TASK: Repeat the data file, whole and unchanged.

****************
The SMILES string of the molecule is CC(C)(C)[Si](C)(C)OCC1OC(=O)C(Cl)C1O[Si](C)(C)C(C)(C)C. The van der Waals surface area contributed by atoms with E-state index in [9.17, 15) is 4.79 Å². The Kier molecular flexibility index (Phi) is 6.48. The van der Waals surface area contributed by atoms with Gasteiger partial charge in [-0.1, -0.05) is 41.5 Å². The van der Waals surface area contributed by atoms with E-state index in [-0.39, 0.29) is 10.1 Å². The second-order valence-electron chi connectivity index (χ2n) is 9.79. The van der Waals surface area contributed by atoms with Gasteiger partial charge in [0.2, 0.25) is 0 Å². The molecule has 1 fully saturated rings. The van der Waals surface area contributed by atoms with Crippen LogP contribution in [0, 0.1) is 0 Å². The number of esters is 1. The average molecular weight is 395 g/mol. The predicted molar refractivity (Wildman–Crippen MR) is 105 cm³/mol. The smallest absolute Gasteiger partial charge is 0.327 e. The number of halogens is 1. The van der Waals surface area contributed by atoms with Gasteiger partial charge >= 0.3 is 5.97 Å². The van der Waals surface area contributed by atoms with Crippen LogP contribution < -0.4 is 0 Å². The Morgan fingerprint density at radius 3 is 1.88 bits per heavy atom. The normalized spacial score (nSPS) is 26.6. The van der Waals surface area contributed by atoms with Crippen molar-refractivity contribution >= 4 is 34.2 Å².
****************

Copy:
The SMILES string of the molecule is CC(C)(C)[Si](C)(C)OCC1OC(=O)C(Cl)C1O[Si](C)(C)C(C)(C)C. The van der Waals surface area contributed by atoms with E-state index in [9.17, 15) is 4.79 Å². The Kier molecular flexibility index (Phi) is 6.48. The van der Waals surface area contributed by atoms with Gasteiger partial charge in [-0.1, -0.05) is 41.5 Å². The van der Waals surface area contributed by atoms with E-state index in [-0.39, 0.29) is 10.1 Å². The second-order valence-electron chi connectivity index (χ2n) is 9.79. The van der Waals surface area contributed by atoms with Gasteiger partial charge in [0.2, 0.25) is 0 Å². The molecule has 1 fully saturated rings. The van der Waals surface area contributed by atoms with Crippen LogP contribution in [0, 0.1) is 0 Å². The number of esters is 1. The average molecular weight is 395 g/mol. The predicted molar refractivity (Wildman–Crippen MR) is 105 cm³/mol. The smallest absolute Gasteiger partial charge is 0.327 e. The number of halogens is 1. The van der Waals surface area contributed by atoms with Gasteiger partial charge >= 0.3 is 5.97 Å². The van der Waals surface area contributed by atoms with Crippen LogP contribution < -0.4 is 0 Å². The Morgan fingerprint density at radius 3 is 1.88 bits per heavy atom. The normalized spacial score (nSPS) is 26.6. The van der Waals surface area contributed by atoms with Crippen molar-refractivity contribution >= 4 is 34.2 Å².